The story is truly compelling and sometimes legitimately scary, yet the tale of Frankenstein's monster is perhaps allegorical of the way in which life, happiness and acceptance are viewed, especially in the classical world. Perhaps the monster is even a metaphor for our own pursuit of love, companionship and the struggle to come to terms with our creator (God). In fact, there is reference made to the Biblical 'Adam' in the story, to whom the monster seems to relate, in that Adam's existence was only really complete and satisfied when he had his 'Eve' and the monster's motivation was simply to gain his own 'Eve'.
The edition I bought was of the Clothbound Classics series and it has a look and feel to it that makes it a welcome and proud addition to any book shelf, so I would strongly recommend that you pick this up. It really is something to be enjoyed.
I can't imagine what life would be like without Mary Shelley having wrote such a book. I think it got GPs, specialists and scientists from when it got published not to fear going "over the boundaries" of surgery, biology, etc.. Neurology might have never existed as it does today. Thank You Mary!!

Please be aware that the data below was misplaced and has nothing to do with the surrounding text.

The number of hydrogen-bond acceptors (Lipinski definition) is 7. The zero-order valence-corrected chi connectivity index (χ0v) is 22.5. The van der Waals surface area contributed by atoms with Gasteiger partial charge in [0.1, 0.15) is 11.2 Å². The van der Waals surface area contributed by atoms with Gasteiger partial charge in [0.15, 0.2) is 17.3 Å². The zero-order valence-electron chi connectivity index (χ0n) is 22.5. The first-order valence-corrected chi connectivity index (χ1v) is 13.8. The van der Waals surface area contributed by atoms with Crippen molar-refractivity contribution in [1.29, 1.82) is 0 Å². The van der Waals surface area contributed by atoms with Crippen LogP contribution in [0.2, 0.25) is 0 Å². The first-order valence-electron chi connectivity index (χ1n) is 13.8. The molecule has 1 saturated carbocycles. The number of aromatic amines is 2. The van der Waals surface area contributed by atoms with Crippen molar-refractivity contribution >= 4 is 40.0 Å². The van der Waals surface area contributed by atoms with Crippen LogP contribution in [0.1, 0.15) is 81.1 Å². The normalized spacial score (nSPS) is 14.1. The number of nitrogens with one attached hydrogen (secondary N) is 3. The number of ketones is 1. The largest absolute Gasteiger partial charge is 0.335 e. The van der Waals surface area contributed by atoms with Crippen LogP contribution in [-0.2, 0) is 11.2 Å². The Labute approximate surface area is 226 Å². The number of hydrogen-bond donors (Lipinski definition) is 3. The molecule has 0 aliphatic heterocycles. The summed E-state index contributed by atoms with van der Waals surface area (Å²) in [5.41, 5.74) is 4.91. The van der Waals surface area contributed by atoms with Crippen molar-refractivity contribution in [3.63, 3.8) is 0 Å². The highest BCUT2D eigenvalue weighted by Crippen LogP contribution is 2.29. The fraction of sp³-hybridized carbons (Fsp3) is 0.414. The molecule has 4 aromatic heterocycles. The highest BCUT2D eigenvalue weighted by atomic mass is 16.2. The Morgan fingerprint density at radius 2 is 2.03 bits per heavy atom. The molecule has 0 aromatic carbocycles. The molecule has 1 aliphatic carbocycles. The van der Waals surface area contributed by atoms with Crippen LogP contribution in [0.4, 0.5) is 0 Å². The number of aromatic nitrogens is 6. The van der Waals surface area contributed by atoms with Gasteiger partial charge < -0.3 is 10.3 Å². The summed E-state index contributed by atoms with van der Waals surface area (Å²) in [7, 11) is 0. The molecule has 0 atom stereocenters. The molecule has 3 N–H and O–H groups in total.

Without spoiling it too much, the monster was not given a name and Frankenstein was the name of the scientist who made the monster. Another mistake that some people make is in giving Victor Frankenstein the title of Dr. Frankenstein, as he never completed his studies. As for the monster itself, it was yellow, moved with immense speed & grace and was extremely well-spoken, having learned English from, amongst other thing, Paradise Lost.
The book begins very slowly. There is a lot of background detail given that doesn't really add much to the story and by a quarter of the way through the book, I was considering abandoning the book. Thankfully I didn't, for as the story continued I was drawn in to Shelley's world.
The tale touches on themes of ethics in science, love, rejection, denial and a huge dose of revenge. Undoubtedly the best section is the first prolonged conversation that Frankenstein has with his creation. While some sections are tough-going, I would highly recommend this as a classic of literature, and the best antidote to considering Frankenstein as anything like Fred Munster.